Tilted vortex cores and superconducting gap anisotropy in 2H-NbSe2
Authors: J.A. Galvis, E. Herrera, C. Berthod, S. Vieira, I. Guillamon, H. Suderow
Communications Physics volume 1, Article number: 30 (2018)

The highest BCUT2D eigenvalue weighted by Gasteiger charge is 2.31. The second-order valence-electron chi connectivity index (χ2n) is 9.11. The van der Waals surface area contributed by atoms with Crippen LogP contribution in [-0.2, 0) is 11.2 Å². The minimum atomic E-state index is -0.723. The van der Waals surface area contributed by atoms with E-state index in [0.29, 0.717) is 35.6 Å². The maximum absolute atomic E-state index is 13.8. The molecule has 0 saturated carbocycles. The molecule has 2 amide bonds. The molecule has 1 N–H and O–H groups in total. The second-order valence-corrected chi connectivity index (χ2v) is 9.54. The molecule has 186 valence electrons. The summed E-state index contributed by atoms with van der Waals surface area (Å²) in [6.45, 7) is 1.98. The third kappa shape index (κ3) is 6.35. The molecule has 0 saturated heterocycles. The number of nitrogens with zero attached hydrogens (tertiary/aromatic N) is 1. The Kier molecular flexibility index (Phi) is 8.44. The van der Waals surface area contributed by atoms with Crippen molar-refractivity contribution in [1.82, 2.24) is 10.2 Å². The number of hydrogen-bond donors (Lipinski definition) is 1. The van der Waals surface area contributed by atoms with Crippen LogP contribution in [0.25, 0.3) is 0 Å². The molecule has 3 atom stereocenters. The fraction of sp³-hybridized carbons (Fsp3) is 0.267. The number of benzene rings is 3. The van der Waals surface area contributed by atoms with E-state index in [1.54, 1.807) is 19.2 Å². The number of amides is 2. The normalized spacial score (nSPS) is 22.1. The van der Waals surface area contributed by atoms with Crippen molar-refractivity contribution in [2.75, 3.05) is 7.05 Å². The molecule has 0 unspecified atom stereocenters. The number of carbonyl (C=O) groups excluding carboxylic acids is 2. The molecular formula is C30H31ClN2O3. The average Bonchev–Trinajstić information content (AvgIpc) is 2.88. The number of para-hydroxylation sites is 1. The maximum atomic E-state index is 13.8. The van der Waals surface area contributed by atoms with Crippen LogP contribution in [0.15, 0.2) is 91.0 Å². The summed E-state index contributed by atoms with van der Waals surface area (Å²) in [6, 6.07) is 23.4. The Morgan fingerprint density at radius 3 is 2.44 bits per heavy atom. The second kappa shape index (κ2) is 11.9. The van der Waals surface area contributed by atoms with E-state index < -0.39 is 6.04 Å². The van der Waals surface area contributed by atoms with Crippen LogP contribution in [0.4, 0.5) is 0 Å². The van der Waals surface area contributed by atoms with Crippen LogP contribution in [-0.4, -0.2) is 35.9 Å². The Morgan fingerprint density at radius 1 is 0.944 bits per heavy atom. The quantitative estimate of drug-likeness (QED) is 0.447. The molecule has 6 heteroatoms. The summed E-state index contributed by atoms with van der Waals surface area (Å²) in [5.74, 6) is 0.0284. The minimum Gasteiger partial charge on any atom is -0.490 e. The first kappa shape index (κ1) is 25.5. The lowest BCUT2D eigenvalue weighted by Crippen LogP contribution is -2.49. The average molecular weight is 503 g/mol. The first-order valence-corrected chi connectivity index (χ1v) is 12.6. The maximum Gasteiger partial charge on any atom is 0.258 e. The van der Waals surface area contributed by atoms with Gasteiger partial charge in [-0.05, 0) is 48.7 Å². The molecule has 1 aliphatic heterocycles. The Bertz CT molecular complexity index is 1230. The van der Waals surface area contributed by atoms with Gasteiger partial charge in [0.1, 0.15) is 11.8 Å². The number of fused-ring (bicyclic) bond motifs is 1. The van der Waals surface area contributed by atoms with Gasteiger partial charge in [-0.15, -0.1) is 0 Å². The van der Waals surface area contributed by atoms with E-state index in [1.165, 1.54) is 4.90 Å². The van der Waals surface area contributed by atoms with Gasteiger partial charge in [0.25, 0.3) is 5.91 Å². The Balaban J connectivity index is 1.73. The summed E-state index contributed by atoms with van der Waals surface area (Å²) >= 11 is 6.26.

Abstract: Superconducting vortex cores have been extensively studied for magnetic fields applied perpendicular to the surface by mapping the density of states (DOS) through Scanning Tunneling Microscopy (STM). Vortex core shapes are often linked to the superconducting gap anisotropy—quasiparticle states inside vortex cores extend along directions where the superconducting gap is smallest. The superconductor 2H-NbSe2crystallizes in a hexagonal structure and vortices give DOS maps with a sixfold star shape for magnetic fields perpendicular to the surface and the hexagonal plane. This has been associated to a hexagonal gap anisotropy located on quasi two-dimensional Fermi surface tubes oriented along the c axis. The gap anisotropy in another, three-dimensional, pocket is unknown. However, the latter dominates the STM tunneling conductance. Here we measure DOS in magnetic fields parallel to the surface and perpendicular to the c axis. We find patterns of stripes due to in-plane vortex cores running nearly parallel to the surface. The patterns change with the in-plane direction of the magnetic field, suggesting that the sixfold gap anisotropy is present over the whole Fermi surface. Due to a slight misalignment between the vector of the magnetic field and the surface, our images also show outgoing vortices. Their shape is successfully compared to detailed calculations of vortex cores in tilted fields. Their features merge with the patterns due to in plane vortices, suggesting that they exit at an angle with the surface. Measuring the DOS of vortex cores in highly tilted magnetic fields with STM can thus be used to study the superconducting gap structure.